THATCamps PNW & Victoria
THATCamps PNW & Victoria
THATCamps PNW & Victoria
THATCamps PNW & Victoria

THATCamps PNW & Victoria

October 2010, June 2011, November 2011

The Humanities And Technology Camp

THAT (The Humanities And Technology) Camp is a user-generated unconference for people who work at the intersection of the humanities, technologies, and new media. Generally speaking, these people include professors, students, librarians, professional technologists, public historians, archivists, and museum staff. During the event, participants set the agenda “on the fly,” without a pre-arranged conference program. Participants do not give formal conference talks or deliver academic papers.

The THATCamp concept was founded at the Center for History and New Media at George Mason University in 2008. Since late 2009, THATCamps have occurred across the United States, Europe, and Australia.


With Paige Morgan, in 2010 I organized the second annual THATCamp PNW, which (for the first time in THATCamp’s history) occurred on the University of Washington’s Seattle campus. It took place on Saturday, October 23rd and Sunday, October 24th and was sponsored by the Simpson Center for the Humanities, Microsoft Research, the Henry Art Gallery, and University of Washington Libraries. Approximately 80 people (from more than 15 different institutions/organizations) attended the event.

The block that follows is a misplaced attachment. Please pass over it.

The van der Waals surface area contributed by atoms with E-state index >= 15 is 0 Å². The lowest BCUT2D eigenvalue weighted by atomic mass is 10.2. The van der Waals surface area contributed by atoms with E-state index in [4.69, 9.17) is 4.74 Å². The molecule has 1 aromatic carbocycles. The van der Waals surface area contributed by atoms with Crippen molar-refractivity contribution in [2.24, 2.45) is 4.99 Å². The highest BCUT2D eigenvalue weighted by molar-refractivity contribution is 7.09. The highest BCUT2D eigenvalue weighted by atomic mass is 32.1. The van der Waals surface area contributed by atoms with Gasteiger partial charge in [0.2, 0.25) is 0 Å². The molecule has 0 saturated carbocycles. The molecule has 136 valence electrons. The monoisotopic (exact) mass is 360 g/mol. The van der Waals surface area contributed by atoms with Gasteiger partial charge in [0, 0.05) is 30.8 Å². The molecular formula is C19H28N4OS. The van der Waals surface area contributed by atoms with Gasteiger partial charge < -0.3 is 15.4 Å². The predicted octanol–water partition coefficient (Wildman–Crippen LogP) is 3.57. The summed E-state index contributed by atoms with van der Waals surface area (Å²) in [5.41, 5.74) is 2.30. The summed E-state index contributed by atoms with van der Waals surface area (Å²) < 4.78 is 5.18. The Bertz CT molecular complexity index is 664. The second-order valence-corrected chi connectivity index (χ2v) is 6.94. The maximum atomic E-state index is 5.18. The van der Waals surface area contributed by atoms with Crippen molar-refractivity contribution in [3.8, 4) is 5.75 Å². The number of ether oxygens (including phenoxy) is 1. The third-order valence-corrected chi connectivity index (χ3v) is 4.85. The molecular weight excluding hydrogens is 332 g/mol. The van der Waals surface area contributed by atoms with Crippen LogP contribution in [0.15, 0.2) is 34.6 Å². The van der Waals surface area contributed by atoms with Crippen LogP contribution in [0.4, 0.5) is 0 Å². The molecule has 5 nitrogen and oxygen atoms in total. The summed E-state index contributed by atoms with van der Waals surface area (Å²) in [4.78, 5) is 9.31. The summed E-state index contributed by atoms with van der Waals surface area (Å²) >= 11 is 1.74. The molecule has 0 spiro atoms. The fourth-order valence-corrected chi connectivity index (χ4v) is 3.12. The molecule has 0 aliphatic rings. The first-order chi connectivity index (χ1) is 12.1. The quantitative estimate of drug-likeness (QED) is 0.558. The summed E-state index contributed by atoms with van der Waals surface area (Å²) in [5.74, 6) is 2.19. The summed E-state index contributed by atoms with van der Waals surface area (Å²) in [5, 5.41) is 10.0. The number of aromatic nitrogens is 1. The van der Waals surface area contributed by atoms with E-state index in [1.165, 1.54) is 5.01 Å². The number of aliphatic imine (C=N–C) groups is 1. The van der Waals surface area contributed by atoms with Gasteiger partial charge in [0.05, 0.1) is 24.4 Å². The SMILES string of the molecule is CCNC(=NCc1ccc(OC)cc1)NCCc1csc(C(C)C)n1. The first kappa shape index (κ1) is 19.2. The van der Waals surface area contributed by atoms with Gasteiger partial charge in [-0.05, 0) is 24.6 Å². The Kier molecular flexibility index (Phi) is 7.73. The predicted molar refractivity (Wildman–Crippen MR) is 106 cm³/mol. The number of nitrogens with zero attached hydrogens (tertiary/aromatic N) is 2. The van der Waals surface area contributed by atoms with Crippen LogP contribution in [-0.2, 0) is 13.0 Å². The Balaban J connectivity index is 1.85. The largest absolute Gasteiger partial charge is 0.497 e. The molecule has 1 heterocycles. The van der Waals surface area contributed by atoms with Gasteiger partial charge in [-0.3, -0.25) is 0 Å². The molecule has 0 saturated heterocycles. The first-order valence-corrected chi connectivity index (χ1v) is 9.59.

In 2011, I organized the third annual THATCamp PNW, this time on the University of Washington’s Bothell campus (UWB). However, unlike the 2010 event, this THATCamp had a theme: “Technologies and Social Justice.” Sponsored by The Center for Serious Play, Interdisciplinary Arts and Sciences (at UWB), Microsoft Research, and the Simpson Center, it took place on Saturday, November 12th, with people from a wide variety of disciplines and organizations attending. The gathering was inspiring, to say the least. For more, read the Simpson Center’s coverage.

THATCamp Victoria

In 2011, I also organized THATCamp Victoria. Part of the Digital Humanities Summer Institute (DHSI), that event occurred on Friday, June 10th and Saturday, June 11th. It was Victoria’s first THATCamp, happening after four-plus days of intensive DHSI seminars and presentations. Over 50 people participated. In 2012, THATCamp’s unconference format will be stretched across the DHSI’s daily lunch gatherings.

What I Learned

As a humanities scholar of new media and technologies, I believe the collaborative character and conversational learning climate of THATCamps resonate well with my research and teaching practices. By organizing and participating in THATCamps, I have learned not only more about the digital humanities community (especially in the Pacific Northwest), but also more about how conventional conferences can be re-imagined with promising effects.

(THATCamp and the THATCamp logo are trademarks of the Center for History and New Media at George Mason University. All images on the left are screen shots of THATCamp event sites, which I designed.)